Log in

The Questions: Sean Fitzgibbon


Sean Fitzgibbon grew up on Nantucket scalloping and digging for clams with his family. Local oysters weren’t really that big of a deal here back then. Fast-forward 15 years and the oyster culture on Nantucket has grown exponentially. Fitzgibbon’s farm Devil’s Creek Oysters is the newest member to join the ranks of the island’s oyster farms. I sat down with him in a small cottage overlooking Wauwinet Harbor in October and talked about the burgeoning little bi-valves.

Q: What’s the story behind the name of your oyster farm, Devil’s Creek?

A: “My godmother’s family built their house out in Wauwinet in the 1800s. Her family dates back to the whaling days on Nantucket and they had one of the few original houses out here. It was a name for the creek, which is technically the Squam brook that comes out of Squam Forest on the southside of Wauwinet Harbor here. It comes into the harbor and is really red, from all the tannins coming out of the forest. I’ve never heard an earlier recollection of that name. It’s a lesser-known creek on the island, but it’s one of the biggest freshwater creeks in Wauwinet.”

Q: How did you first get into oyster farming?

A: “I really started working for Emil’s Bender’s dad (Steve Bender) when they started Pocomo Meadow Oyster Farm when Emil and me were in high school. It was part-time work after school and then after we graduated I continued working with Steve and his wife Ana. They were pretty small-scale still, just me and a couple employees while Emil was finishing college. As Emil was coming home, I had graduated from Le Cordon Bleu culinary school and I was doing private chef work and that’s when I approached them about doing a private raw bar.”

Q: Now that you have your own farm, how does it feel to be a part of the small community of oyster-growers out here?

A: “It’s exciting having my name on 10 acres of anything on Nantucket. It’s a rare opportunity. And because there are limited acreages available and they are signed up on 10-year leases they don’t become available very often, realistically. I was definitely lucky to get the opportunity to try it out and be doing something on the water.”

Q: Did you grow up eating oysters?

A: “I grew up going clamming with my family for steamers and hard-shell clams and going bay scalloping. Both my mom and dad were really good about that. But we didn’t ever really eat oysters much until I went to culinary school. I had to learn how to open them.”

Q: How important is controlling the product on the raw bar?

A: “That was probably a big thing that pushed me toward aquaculture, first, being interested in food and passionate about sourcing good ingredients. Growing up here you get such amazing seafood. Things are fresh at hand. You just have to go out and get them. Being able to carry the freshest available products to the raw bar has always been a priority. Now being able to provide two local oysters is even better, because they are different, because of the locations and farming method.”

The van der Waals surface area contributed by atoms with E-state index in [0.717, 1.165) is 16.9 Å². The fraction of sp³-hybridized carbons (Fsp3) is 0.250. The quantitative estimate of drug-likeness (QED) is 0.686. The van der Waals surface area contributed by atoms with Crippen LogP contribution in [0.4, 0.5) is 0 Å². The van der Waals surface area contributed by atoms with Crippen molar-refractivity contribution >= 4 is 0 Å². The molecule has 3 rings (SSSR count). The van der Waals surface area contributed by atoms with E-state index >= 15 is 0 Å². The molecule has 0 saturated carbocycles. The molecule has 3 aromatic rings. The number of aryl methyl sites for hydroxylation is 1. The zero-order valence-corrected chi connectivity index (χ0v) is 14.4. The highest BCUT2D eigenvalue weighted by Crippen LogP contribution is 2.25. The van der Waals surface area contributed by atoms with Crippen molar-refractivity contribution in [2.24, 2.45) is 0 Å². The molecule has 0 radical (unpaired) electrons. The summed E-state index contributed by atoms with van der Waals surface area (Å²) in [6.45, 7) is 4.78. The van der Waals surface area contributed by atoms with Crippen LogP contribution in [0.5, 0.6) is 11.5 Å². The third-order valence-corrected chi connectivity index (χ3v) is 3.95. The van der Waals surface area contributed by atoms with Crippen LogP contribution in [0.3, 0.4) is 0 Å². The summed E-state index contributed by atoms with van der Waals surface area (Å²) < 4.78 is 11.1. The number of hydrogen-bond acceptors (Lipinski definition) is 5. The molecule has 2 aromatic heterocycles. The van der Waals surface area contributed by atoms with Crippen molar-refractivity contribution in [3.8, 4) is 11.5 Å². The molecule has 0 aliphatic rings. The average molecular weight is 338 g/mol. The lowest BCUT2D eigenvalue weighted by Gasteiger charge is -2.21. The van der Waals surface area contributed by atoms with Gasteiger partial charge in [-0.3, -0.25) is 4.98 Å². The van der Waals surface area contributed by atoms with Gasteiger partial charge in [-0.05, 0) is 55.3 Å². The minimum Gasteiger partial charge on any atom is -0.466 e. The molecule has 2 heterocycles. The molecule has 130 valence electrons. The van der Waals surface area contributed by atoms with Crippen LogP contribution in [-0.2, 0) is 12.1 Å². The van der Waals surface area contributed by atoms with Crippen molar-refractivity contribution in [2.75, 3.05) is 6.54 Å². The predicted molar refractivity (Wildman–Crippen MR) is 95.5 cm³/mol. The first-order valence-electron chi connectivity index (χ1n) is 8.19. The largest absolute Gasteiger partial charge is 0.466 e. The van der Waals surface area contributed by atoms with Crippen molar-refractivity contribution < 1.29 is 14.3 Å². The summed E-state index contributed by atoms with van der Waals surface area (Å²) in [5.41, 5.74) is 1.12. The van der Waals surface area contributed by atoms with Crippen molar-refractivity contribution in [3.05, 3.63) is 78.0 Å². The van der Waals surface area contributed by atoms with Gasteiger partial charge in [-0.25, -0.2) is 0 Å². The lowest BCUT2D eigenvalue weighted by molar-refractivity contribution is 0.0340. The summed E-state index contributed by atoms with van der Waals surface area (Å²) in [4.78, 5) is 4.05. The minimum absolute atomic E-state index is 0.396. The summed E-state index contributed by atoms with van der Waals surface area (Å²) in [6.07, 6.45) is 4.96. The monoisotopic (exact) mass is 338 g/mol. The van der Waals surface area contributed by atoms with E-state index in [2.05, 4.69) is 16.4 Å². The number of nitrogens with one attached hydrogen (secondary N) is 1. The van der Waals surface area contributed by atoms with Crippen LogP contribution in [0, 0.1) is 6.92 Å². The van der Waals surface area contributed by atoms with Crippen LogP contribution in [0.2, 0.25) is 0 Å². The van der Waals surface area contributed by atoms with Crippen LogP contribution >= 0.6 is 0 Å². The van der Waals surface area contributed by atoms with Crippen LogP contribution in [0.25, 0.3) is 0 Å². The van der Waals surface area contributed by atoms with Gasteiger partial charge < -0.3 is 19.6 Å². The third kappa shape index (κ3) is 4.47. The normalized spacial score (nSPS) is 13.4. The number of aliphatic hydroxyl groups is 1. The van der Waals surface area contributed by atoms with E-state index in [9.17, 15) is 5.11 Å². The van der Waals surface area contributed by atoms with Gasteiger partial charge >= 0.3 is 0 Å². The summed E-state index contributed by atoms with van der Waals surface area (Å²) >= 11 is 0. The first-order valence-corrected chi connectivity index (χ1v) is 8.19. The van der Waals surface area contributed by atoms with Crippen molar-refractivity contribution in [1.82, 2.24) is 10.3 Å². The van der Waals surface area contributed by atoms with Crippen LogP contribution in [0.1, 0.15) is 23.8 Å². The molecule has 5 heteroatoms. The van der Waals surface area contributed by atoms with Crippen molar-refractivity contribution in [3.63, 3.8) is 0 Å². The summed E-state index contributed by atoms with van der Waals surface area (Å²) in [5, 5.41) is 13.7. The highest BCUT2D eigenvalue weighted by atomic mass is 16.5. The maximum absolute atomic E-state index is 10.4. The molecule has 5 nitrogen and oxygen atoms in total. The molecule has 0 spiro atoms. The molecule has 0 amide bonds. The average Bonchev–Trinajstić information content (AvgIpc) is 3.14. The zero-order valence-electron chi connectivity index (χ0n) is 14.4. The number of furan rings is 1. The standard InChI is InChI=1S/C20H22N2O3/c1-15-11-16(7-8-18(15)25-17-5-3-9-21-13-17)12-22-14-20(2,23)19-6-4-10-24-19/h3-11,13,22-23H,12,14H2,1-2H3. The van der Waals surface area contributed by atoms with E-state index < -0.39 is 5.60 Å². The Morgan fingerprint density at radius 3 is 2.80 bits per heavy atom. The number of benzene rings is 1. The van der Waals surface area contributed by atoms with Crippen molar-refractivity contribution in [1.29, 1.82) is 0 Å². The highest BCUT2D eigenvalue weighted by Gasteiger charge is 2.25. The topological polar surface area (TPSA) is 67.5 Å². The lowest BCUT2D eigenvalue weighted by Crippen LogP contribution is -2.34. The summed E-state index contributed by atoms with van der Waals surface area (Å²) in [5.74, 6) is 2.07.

Q: You talk about all the fresh ingredients out here and things like bow hunting and scalloping. Is it important for you to keep up all those traditions with how quickly Nantucket has changed, even since you were a kid?

A: “It’s the real Nantucket. If you can’t appreciate that stuff then maybe it’s not your place to be. Traveling around the world, it’s rare to find a place that is so seafood rich. We are in the Mecca. You can go out and catch a 1,000-pound bluefin tuna in our back yard. You can come in with a thousand pounds of lobsters from our back yard. There is so much seafood out there and the oysters are just one aspect of that. It’s a great inshore fishery. It’s commercial in its aspect and it’s working on the water, but you don’t have to go 50 miles offshore. It’s something we can do right here inside the harbor. Which is nice.”

Q: Are you also commercial fishing for bay scallops?

A: “Yeah, it’s something I can do on my own and enjoy doing through the winter off-season. It brings in pretty good money and when the fishing is good it’s a privilege to be out there in decent weather.”

Q: Do you enjoy the slower pace of the off-season?

A: “I look forward (to the off-season) when things get hectic in August and I am burnt out on the tourist trade. I am actually looking forward to some cold weather and time on the scallop boat. Now is my favorite time though by far, the month of October. You can go bass fishing, albacore fishing, you can go diving for scallops and spear fishing. Bow season starts for deer. All the shell fishing is good. Steamers. The lobster fishing right now is on fire. I’m making another trip this week.”

Q: What’s your favorite way to eat an oyster?

A: “Just on the half shell as fresh as can be. Open it right up. It doesn’t need anything, but I do like a little vinegar mignonette. We make a good one for the raw bar. But really the best way to enjoy fine oysters is with a squeeze of lemon and freshly-cracked pepper.”